1812 History
Zavitz Mill Stone
Description
Sponsors
1812 History
Department of Canadian Heritage This item is a part of the 1812 History digitization project. This project was made possible with the support of the Department of Canadian Heritage through the Canadian Culture Online Strategy.
Media Type
Object
Item Type
Equipment
Description
A mill stone from the Zavitz Mill located near the Eagle Marsh Drain (western end of Tennessee Avenue and Lakeshore Road in Port Colborne). The Zavitz Mill was one of the first mills in the southern end of the Niagara Peninsula. Another stone is located near the Port Colborne Hospital on Lake Erie. It is from the same mill but is not a pair to the one located at the Museum.

The mill was built by Christian Zavitz and was operated by his son, Jesse, from 1780-1830. During the war, the mill would most likely have been protected with one or more cannons against possible marine attacks or enemy forces that could be seen coming up Sugarloaf road.

For more information, read “‘Scruples of Conscience’: The War of 1812 in the Sugarloaf Settlement” by Donald G. Anger, the Port Colborne Historical and Marine Museum.

Size: 1.5 meters in diameter.
Date of Original
c. 1790
Subject(s)
Local identifier
997.8.1
Geographic Coverage
  • Ontario, Canada
    Latitude: 42.8767975107062 Longitude: -79.2702841758728
Recommended Citation
Image courtesy of the Port Colborne Historical & Marine Museum
Terms of Use
Please contact the PORT COLBORNE HISTORICAL AND MARINE MUSEUM for any reproductions of photographs within the website.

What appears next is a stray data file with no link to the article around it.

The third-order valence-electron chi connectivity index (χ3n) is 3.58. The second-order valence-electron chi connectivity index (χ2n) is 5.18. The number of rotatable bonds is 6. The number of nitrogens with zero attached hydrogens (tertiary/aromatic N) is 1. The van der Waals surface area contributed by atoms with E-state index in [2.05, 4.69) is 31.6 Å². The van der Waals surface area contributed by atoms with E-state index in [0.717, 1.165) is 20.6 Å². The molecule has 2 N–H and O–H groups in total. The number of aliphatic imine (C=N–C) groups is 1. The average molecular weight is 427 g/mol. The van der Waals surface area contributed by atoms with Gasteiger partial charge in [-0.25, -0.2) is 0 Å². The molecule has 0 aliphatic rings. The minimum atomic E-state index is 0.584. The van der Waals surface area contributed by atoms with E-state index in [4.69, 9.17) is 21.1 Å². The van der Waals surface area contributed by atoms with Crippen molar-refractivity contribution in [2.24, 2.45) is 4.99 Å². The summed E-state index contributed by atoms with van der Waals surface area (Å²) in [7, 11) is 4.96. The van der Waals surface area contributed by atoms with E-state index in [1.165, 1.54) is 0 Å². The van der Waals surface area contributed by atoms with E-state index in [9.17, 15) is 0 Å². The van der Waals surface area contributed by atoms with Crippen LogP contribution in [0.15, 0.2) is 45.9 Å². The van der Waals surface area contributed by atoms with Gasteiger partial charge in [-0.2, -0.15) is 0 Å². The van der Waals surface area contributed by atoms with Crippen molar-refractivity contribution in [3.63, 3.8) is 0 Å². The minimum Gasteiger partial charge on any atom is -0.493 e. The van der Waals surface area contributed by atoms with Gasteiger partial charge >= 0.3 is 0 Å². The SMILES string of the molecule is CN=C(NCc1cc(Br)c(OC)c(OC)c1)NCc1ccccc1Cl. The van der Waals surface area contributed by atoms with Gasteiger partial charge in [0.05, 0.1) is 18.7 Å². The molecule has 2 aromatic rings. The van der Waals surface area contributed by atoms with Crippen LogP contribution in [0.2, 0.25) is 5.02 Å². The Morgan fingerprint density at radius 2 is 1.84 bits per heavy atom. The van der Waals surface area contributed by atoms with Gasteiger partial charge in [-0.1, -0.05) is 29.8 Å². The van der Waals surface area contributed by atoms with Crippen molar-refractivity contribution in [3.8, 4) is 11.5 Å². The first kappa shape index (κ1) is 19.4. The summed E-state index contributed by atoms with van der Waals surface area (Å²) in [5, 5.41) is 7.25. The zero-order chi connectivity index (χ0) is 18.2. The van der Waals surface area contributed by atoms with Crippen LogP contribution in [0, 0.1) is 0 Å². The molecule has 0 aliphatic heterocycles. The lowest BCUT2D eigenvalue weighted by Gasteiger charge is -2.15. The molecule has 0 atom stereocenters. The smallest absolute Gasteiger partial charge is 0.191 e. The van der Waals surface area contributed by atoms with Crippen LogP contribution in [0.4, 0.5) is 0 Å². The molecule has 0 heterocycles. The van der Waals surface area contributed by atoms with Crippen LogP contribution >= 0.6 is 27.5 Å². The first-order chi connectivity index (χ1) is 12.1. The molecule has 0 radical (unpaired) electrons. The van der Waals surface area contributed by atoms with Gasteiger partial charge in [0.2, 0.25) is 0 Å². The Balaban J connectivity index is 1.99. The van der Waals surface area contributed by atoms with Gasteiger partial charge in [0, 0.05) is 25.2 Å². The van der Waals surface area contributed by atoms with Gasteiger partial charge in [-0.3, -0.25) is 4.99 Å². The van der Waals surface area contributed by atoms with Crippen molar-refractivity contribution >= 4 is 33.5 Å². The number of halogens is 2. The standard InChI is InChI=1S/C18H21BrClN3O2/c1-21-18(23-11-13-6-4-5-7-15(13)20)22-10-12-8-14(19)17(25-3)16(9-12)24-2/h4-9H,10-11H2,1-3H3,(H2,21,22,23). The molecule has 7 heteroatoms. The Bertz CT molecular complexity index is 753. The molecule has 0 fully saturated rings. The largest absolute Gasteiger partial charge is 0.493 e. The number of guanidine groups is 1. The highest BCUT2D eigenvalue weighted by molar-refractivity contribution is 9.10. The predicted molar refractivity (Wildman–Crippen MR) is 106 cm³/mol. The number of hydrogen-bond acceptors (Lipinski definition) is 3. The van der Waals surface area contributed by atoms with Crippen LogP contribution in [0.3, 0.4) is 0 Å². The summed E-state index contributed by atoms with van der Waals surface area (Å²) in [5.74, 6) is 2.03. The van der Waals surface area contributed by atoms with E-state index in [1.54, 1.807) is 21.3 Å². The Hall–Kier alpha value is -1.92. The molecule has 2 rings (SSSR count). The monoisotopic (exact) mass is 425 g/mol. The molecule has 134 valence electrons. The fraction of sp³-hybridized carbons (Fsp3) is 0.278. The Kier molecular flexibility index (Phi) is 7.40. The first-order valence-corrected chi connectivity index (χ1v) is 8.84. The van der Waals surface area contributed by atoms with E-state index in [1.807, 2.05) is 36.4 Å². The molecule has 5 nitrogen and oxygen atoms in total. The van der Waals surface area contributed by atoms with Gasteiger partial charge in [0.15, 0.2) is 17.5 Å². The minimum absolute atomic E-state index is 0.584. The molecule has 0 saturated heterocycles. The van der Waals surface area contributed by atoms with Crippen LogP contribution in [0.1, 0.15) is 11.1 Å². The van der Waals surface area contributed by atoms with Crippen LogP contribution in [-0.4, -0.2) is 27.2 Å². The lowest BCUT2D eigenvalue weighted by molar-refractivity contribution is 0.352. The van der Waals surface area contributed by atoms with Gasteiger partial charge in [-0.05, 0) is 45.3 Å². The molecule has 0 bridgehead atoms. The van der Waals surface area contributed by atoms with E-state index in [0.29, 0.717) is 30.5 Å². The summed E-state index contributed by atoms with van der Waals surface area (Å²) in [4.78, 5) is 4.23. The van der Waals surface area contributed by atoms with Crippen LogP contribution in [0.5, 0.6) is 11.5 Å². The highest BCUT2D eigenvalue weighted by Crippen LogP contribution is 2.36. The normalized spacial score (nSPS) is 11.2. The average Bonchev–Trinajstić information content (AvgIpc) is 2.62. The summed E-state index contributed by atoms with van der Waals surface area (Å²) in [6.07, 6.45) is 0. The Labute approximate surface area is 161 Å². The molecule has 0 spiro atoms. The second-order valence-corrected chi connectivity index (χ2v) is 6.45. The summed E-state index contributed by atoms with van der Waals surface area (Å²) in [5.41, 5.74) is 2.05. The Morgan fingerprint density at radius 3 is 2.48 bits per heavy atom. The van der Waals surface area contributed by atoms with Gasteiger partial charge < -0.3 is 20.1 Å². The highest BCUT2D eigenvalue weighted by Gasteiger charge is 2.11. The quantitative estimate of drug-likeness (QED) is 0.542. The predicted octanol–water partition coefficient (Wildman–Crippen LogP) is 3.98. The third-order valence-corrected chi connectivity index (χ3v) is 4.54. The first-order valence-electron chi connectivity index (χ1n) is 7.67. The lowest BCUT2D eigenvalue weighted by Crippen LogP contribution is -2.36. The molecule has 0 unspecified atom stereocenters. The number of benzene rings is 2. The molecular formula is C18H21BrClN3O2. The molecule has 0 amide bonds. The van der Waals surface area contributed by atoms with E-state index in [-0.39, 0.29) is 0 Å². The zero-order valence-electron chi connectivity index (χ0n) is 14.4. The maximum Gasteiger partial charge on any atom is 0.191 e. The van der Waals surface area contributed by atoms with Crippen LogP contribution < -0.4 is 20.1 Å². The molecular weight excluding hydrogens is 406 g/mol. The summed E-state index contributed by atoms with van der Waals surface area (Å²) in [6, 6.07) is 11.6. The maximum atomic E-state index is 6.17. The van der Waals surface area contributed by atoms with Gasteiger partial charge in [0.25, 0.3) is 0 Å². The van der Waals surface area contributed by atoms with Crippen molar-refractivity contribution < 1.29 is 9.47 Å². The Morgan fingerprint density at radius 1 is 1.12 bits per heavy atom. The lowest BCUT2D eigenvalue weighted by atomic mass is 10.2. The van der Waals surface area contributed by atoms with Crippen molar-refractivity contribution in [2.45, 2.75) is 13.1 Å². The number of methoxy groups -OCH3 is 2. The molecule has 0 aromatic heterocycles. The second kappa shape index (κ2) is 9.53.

Contact
Port Colborne Historical and Marine Museum
Email:archives@city.portcolborne.on.ca
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Zavitz Mill Stone


A mill stone from the Zavitz Mill located near the Eagle Marsh Drain (western end of Tennessee Avenue and Lakeshore Road in Port Colborne). The Zavitz Mill was one of the first mills in the southern end of the Niagara Peninsula. Another stone is located near the Port Colborne Hospital on Lake Erie. It is from the same mill but is not a pair to the one located at the Museum.

The mill was built by Christian Zavitz and was operated by his son, Jesse, from 1780-1830. During the war, the mill would most likely have been protected with one or more cannons against possible marine attacks or enemy forces that could be seen coming up Sugarloaf road.

For more information, read “‘Scruples of Conscience’: The War of 1812 in the Sugarloaf Settlement” by Donald G. Anger, the Port Colborne Historical and Marine Museum.

Size: 1.5 meters in diameter.